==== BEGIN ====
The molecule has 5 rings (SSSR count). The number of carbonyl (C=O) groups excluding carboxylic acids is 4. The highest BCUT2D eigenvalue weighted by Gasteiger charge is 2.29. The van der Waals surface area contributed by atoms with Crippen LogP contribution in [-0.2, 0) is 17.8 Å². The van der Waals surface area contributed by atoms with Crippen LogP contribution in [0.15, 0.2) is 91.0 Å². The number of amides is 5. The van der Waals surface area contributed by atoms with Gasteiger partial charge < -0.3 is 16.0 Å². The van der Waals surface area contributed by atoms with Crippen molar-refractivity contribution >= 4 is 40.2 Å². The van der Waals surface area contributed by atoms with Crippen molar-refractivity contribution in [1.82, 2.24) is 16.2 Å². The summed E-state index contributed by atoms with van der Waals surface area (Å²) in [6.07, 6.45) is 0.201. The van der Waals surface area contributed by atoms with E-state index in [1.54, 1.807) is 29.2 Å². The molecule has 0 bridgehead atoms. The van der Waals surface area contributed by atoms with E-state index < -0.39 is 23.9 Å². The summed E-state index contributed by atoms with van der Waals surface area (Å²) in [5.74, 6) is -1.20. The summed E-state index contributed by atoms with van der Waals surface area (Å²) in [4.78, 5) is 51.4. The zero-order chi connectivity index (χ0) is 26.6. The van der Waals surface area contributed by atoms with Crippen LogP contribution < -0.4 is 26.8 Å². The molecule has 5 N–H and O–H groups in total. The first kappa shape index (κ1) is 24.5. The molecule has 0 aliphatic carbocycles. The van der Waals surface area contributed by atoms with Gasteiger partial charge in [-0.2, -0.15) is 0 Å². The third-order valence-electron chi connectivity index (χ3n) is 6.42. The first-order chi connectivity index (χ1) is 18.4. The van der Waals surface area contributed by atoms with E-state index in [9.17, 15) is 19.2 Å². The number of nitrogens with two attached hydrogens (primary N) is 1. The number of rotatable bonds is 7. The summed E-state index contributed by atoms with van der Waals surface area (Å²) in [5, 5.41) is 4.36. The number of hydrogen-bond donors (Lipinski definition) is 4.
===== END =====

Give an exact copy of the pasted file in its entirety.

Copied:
The molecule has 5 rings (SSSR count). The number of carbonyl (C=O) groups excluding carboxylic acids is 4. The highest BCUT2D eigenvalue weighted by Gasteiger charge is 2.29. The van der Waals surface area contributed by atoms with Crippen LogP contribution in [-0.2, 0) is 17.8 Å². The van der Waals surface area contributed by atoms with Crippen LogP contribution in [0.15, 0.2) is 91.0 Å². The number of amides is 5. The van der Waals surface area contributed by atoms with Gasteiger partial charge < -0.3 is 16.0 Å². The van der Waals surface area contributed by atoms with Crippen molar-refractivity contribution >= 4 is 40.2 Å². The van der Waals surface area contributed by atoms with Crippen molar-refractivity contribution in [1.82, 2.24) is 16.2 Å². The summed E-state index contributed by atoms with van der Waals surface area (Å²) in [6.07, 6.45) is 0.201. The van der Waals surface area contributed by atoms with E-state index in [1.54, 1.807) is 29.2 Å². The molecule has 0 bridgehead atoms. The van der Waals surface area contributed by atoms with E-state index < -0.39 is 23.9 Å². The summed E-state index contributed by atoms with van der Waals surface area (Å²) in [5.74, 6) is -1.20. The summed E-state index contributed by atoms with van der Waals surface area (Å²) in [4.78, 5) is 51.4. The zero-order chi connectivity index (χ0) is 26.6. The van der Waals surface area contributed by atoms with Crippen LogP contribution < -0.4 is 26.8 Å². The molecule has 5 N–H and O–H groups in total. The first kappa shape index (κ1) is 24.5. The molecule has 0 aliphatic carbocycles. The van der Waals surface area contributed by atoms with Gasteiger partial charge in [-0.2, -0.15) is 0 Å². The third-order valence-electron chi connectivity index (χ3n) is 6.42. The first-order chi connectivity index (χ1) is 18.4. The van der Waals surface area contributed by atoms with E-state index in [9.17, 15) is 19.2 Å². The number of nitrogens with two attached hydrogens (primary N) is 1. The number of rotatable bonds is 7. The summed E-state index contributed by atoms with van der Waals surface area (Å²) in [5, 5.41) is 4.36. The number of hydrogen-bond donors (Lipinski definition) is 4.